Up to about two dozen protesters remained on the field, and Yale Police Chief Ronnell Higgins warned them they would face arrest, according to the AP.

Rachael Dane, a Harvard spokeswoman, said the university would not comment on the student protest or police response. A New Haven police spokeswoman directed comment to Yale University.

In a statement on Harvard’s climate actions, the university said that Harvard Management Company, which manages the University’s endowment, “engages directly with companies to address issues related to climate change through its work with the United Nations-supported Principles for Responsible Investment and the Climate Action 100+.”

The university statement said commitments in its Climate Action Plan “explicitly recognize” that the world must move quickly to end its use of fossil fuels. “While we agree on the urgency of this global challenge, we respectfully disagree with divestment activists on the means by which a university should confront it,” the statement said.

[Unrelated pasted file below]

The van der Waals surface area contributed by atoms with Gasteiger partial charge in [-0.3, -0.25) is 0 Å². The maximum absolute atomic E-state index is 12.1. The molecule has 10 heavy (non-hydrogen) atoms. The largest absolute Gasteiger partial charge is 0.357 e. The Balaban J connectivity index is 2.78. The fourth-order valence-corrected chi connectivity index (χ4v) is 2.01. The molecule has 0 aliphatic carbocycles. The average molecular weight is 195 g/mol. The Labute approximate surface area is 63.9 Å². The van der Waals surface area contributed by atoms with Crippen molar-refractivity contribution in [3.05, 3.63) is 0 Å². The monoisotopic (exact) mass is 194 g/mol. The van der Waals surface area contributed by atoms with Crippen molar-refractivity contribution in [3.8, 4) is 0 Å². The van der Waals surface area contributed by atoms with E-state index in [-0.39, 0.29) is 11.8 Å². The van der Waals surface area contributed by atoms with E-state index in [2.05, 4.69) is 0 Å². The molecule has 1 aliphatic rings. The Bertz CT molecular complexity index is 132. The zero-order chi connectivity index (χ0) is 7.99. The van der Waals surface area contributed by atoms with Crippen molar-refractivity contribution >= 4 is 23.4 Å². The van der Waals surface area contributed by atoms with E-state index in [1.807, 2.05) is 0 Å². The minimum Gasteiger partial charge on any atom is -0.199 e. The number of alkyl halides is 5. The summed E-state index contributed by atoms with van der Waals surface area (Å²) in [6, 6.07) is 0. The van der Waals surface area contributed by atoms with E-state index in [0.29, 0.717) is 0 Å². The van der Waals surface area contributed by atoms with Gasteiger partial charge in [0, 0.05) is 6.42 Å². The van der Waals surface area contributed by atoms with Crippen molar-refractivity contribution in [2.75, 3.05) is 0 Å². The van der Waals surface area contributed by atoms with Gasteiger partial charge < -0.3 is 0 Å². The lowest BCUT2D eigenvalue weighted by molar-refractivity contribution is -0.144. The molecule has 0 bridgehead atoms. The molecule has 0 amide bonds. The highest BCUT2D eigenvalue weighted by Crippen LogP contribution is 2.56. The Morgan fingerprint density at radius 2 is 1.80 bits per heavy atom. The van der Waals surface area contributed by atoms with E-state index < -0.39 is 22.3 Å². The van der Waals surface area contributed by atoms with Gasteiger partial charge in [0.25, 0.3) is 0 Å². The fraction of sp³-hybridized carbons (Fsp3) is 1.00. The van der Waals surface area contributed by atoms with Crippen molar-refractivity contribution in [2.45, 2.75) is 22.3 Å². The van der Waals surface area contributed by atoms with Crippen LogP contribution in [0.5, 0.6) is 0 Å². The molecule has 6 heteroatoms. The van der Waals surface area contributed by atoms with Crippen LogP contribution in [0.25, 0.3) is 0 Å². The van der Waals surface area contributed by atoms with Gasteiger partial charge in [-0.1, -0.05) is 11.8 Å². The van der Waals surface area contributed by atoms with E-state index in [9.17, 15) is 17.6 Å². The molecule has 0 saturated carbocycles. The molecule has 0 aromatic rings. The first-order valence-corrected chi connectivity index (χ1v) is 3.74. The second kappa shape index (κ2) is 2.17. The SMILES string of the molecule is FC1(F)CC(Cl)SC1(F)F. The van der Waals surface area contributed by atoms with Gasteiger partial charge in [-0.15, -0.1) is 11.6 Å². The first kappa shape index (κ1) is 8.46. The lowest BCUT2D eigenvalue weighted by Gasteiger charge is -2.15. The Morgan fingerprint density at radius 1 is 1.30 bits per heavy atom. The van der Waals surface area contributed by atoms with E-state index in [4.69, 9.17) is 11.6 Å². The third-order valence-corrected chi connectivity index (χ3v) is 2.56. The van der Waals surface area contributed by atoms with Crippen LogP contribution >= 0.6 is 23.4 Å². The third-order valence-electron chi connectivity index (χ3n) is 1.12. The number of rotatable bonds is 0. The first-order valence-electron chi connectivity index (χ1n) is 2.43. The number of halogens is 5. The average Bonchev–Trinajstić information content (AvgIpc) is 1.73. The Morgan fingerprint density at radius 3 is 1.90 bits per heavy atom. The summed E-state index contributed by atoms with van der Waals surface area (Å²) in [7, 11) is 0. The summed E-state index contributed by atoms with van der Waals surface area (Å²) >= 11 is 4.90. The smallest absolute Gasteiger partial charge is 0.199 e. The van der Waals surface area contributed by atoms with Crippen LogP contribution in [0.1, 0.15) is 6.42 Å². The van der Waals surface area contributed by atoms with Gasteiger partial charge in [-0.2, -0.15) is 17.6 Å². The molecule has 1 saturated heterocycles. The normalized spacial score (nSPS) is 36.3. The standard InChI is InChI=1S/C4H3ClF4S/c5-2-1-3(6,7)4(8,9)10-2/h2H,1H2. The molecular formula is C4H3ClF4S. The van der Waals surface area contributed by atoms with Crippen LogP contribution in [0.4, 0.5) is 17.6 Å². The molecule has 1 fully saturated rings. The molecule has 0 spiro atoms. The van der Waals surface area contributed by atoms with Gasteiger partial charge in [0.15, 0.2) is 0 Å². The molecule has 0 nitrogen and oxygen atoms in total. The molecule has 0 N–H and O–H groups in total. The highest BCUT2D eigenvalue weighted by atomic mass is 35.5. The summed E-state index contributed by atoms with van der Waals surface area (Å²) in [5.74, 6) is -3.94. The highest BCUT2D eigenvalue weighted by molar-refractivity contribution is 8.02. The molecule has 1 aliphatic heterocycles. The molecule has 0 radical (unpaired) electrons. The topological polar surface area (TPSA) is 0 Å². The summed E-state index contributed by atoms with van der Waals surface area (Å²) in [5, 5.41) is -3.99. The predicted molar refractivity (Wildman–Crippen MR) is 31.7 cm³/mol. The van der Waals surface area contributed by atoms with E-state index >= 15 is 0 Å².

“Universities like Harvard have a crucial role to play in tackling climate change and Harvard is fully committed to leadership in this area through research, education, community engagement, dramatically reducing its own carbon footprint, and using our campus as a test bed for piloting and proving solutions.”

In a statement posted to Twitter Saturday afternoon, the Ivy League conference said it supports the right to freedom of speech and demonstration.

“It is regrettable that the orchestrated protest came during a time when fellow students were participating in a collegiate career-defining contest and an annual tradition when thousands gather from around the world to enjoy and celebrate the storied traditions of both football programs and universities,” the conference statement said.

Karen Peart, a Yale spokeswoman, said in a statement that the university “stands firmly” for the right to free expression, and also stands with the statement issued by the Ivy League.  “We are grateful to the staff members and police officers who ensured the peaceful departure of students from the field,” Peart said in the statement. “The exercise of free expression on campus is subject to general conditions, and we do not allow disruption of university events.”